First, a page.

Administrative secretaries are essential staff in various settings from healthcare and education to business or government organizations, and so on. They perform clerical duties in office environments, scheduling appointments, doing data entry, filing documents, and creating reports for management's use.
Secretaries nowadays run under a number of pseudonyms such as personal assistant, office manager, administrator, and the like. And along with the evolution of the nomination, duties also have begun to shift, allowing secretaries to become more and more involved in business operations.
Most high-level executive decision-makers currently would be lost without their secretaries. They are the ones who arrange meetings and oversee communication, manage databases, and handle bookkeeping. Not to mention their crucial importance in representing a company, as secretaries are most likely a client or potential business partner will get in first contact with.
There is more than meets the eye when it comes to being an administrator secretary. For example, did you know that they make an average of $18.62 an hour? That's $38,720 a year!
Between 2018 and 2028, the career is expected to grow -7% and produce -276,700 job opportunities across the U.S.
There are certain skills that many administrator secretaries have in order to accomplish their responsibilities. By taking a look through resumes, we were able to narrow down the most common skills for a person in this position. We discovered that a lot of resumes listed interpersonal skills, organizational skills and writing skills.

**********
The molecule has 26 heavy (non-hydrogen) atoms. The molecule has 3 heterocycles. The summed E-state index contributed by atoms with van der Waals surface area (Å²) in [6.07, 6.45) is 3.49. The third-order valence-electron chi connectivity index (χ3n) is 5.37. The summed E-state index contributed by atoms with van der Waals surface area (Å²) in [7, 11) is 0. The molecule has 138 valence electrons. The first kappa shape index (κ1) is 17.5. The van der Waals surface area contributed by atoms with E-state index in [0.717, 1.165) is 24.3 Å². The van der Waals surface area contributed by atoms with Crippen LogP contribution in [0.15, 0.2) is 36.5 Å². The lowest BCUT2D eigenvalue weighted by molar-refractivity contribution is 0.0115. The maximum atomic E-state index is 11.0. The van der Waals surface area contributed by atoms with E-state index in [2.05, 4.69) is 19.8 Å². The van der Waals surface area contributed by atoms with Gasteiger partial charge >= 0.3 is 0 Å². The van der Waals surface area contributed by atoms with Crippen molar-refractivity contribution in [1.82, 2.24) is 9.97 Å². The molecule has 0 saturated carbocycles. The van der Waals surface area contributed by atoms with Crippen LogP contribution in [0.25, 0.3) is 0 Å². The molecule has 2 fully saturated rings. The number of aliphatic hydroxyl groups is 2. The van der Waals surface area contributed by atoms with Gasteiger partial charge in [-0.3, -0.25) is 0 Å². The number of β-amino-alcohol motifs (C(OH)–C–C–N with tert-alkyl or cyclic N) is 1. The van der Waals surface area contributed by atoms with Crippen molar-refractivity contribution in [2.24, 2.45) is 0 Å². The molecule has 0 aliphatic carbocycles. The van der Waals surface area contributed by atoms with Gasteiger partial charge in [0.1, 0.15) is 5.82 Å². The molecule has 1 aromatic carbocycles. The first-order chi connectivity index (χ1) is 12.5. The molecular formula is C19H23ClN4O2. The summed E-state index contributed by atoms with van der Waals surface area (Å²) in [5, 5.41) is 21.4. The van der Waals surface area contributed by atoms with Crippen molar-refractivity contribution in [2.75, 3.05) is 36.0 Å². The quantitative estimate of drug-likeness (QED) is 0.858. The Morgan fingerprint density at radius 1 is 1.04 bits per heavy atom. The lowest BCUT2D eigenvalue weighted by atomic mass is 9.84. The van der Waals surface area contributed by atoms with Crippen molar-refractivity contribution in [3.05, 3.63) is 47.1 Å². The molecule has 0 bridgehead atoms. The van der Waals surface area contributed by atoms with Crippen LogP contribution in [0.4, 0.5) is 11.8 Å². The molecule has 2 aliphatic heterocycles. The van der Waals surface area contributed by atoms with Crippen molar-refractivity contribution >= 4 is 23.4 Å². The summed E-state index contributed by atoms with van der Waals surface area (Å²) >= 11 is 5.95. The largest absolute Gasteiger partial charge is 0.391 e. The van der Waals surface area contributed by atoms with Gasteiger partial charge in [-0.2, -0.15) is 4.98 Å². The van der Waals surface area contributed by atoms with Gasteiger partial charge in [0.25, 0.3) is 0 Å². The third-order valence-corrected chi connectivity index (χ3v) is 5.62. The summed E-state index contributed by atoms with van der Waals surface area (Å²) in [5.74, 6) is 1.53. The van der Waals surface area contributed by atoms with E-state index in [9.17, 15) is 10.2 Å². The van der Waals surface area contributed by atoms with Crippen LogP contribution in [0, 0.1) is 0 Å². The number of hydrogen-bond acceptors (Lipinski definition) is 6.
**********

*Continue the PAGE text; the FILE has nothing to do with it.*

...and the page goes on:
If you're interested in becoming an administrator secretary, one of the first things to consider is how much education you need. We've determined that 36.6% of administrator secretaries have a bachelor's degree. In terms of higher education levels, we found that 4.8% of administrator secretaries have master's degrees. Even though some administrator secretaries have a college degree, it's possible to become one with only a high school degree or GED.
Choosing the right major is always an important step when researching how to become an administrator secretary. When we researched the most common majors for an administrator secretary, we found that they most commonly earn bachelor's degree degrees or associate degree degrees. Other degrees that we often see on administrator secretary resumes include high school diploma degrees or diploma degrees.
You may find that experience in other jobs will help you become an administrator secretary. In fact, many administrator secretary jobs require experience in a role such as administrative assistant. Meanwhile, many administrator secretaries also have previous career experience in roles such as secretary or customer service representative.